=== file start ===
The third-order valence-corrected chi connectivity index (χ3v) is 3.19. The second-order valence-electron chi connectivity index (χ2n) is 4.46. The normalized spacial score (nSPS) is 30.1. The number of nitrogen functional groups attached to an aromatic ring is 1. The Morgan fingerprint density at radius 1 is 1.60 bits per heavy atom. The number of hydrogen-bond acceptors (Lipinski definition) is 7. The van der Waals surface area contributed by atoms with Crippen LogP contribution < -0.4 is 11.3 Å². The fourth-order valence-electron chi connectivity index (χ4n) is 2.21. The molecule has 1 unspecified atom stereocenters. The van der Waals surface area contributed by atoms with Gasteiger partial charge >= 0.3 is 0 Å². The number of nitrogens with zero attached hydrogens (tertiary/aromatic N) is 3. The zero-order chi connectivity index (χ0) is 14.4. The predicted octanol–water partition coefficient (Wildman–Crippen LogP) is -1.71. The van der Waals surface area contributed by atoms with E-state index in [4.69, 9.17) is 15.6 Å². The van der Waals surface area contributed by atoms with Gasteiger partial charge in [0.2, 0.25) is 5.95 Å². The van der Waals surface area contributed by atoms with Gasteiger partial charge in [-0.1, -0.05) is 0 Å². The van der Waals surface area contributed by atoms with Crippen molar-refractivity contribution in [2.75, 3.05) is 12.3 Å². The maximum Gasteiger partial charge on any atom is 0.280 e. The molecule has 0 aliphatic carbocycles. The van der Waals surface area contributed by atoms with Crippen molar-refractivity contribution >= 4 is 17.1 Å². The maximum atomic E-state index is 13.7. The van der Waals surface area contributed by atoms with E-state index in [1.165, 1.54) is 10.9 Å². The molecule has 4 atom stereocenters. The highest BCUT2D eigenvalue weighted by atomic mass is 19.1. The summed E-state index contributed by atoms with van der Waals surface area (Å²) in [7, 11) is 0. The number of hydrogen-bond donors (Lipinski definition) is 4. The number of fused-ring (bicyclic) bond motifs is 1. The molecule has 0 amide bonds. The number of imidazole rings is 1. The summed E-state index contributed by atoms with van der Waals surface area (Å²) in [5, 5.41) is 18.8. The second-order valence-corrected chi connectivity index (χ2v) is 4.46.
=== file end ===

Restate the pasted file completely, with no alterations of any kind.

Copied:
The third-order valence-corrected chi connectivity index (χ3v) is 3.19. The second-order valence-electron chi connectivity index (χ2n) is 4.46. The normalized spacial score (nSPS) is 30.1. The number of nitrogen functional groups attached to an aromatic ring is 1. The Morgan fingerprint density at radius 1 is 1.60 bits per heavy atom. The number of hydrogen-bond acceptors (Lipinski definition) is 7. The van der Waals surface area contributed by atoms with Crippen LogP contribution < -0.4 is 11.3 Å². The fourth-order valence-electron chi connectivity index (χ4n) is 2.21. The molecule has 1 unspecified atom stereocenters. The van der Waals surface area contributed by atoms with Gasteiger partial charge >= 0.3 is 0 Å². The number of nitrogens with zero attached hydrogens (tertiary/aromatic N) is 3. The zero-order chi connectivity index (χ0) is 14.4. The predicted octanol–water partition coefficient (Wildman–Crippen LogP) is -1.71. The van der Waals surface area contributed by atoms with E-state index in [4.69, 9.17) is 15.6 Å². The van der Waals surface area contributed by atoms with Gasteiger partial charge in [0.2, 0.25) is 5.95 Å². The van der Waals surface area contributed by atoms with Gasteiger partial charge in [-0.1, -0.05) is 0 Å². The van der Waals surface area contributed by atoms with Crippen molar-refractivity contribution in [2.75, 3.05) is 12.3 Å². The maximum Gasteiger partial charge on any atom is 0.280 e. The molecule has 0 aliphatic carbocycles. The van der Waals surface area contributed by atoms with Crippen molar-refractivity contribution >= 4 is 17.1 Å². The maximum atomic E-state index is 13.7. The van der Waals surface area contributed by atoms with E-state index in [1.165, 1.54) is 10.9 Å². The molecule has 4 atom stereocenters. The highest BCUT2D eigenvalue weighted by atomic mass is 19.1. The summed E-state index contributed by atoms with van der Waals surface area (Å²) in [7, 11) is 0. The number of hydrogen-bond donors (Lipinski definition) is 4. The number of fused-ring (bicyclic) bond motifs is 1. The molecule has 0 amide bonds. The number of imidazole rings is 1. The summed E-state index contributed by atoms with van der Waals surface area (Å²) in [5, 5.41) is 18.8. The second-order valence-corrected chi connectivity index (χ2v) is 4.46.